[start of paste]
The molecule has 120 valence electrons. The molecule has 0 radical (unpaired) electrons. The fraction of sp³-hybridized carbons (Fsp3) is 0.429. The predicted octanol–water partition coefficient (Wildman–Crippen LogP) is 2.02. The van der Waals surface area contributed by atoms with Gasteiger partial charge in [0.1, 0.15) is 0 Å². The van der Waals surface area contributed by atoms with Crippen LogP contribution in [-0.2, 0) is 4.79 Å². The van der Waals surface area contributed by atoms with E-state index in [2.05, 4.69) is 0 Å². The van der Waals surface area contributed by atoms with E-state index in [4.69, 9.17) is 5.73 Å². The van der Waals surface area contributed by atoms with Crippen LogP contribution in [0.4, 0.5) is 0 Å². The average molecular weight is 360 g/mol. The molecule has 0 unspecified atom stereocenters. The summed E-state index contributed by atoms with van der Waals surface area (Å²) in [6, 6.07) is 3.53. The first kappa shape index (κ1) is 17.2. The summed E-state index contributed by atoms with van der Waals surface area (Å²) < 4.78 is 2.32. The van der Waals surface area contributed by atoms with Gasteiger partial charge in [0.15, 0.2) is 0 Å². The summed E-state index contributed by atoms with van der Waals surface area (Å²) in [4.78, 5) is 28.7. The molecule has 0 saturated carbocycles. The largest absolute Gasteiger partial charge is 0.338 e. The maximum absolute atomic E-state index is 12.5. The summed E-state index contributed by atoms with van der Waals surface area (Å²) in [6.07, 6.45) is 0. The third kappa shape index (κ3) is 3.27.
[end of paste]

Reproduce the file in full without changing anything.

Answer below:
The molecule has 120 valence electrons. The molecule has 0 radical (unpaired) electrons. The fraction of sp³-hybridized carbons (Fsp3) is 0.429. The predicted octanol–water partition coefficient (Wildman–Crippen LogP) is 2.02. The van der Waals surface area contributed by atoms with Gasteiger partial charge in [0.1, 0.15) is 0 Å². The van der Waals surface area contributed by atoms with Crippen LogP contribution in [-0.2, 0) is 4.79 Å². The van der Waals surface area contributed by atoms with E-state index in [2.05, 4.69) is 0 Å². The van der Waals surface area contributed by atoms with E-state index in [4.69, 9.17) is 5.73 Å². The van der Waals surface area contributed by atoms with Crippen LogP contribution in [0.4, 0.5) is 0 Å². The average molecular weight is 360 g/mol. The molecule has 0 unspecified atom stereocenters. The summed E-state index contributed by atoms with van der Waals surface area (Å²) in [6, 6.07) is 3.53. The first kappa shape index (κ1) is 17.2. The summed E-state index contributed by atoms with van der Waals surface area (Å²) < 4.78 is 2.32. The van der Waals surface area contributed by atoms with Gasteiger partial charge in [0.15, 0.2) is 0 Å². The summed E-state index contributed by atoms with van der Waals surface area (Å²) in [4.78, 5) is 28.7. The molecule has 0 saturated carbocycles. The largest absolute Gasteiger partial charge is 0.338 e. The maximum absolute atomic E-state index is 12.5. The summed E-state index contributed by atoms with van der Waals surface area (Å²) in [6.07, 6.45) is 0. The third kappa shape index (κ3) is 3.27.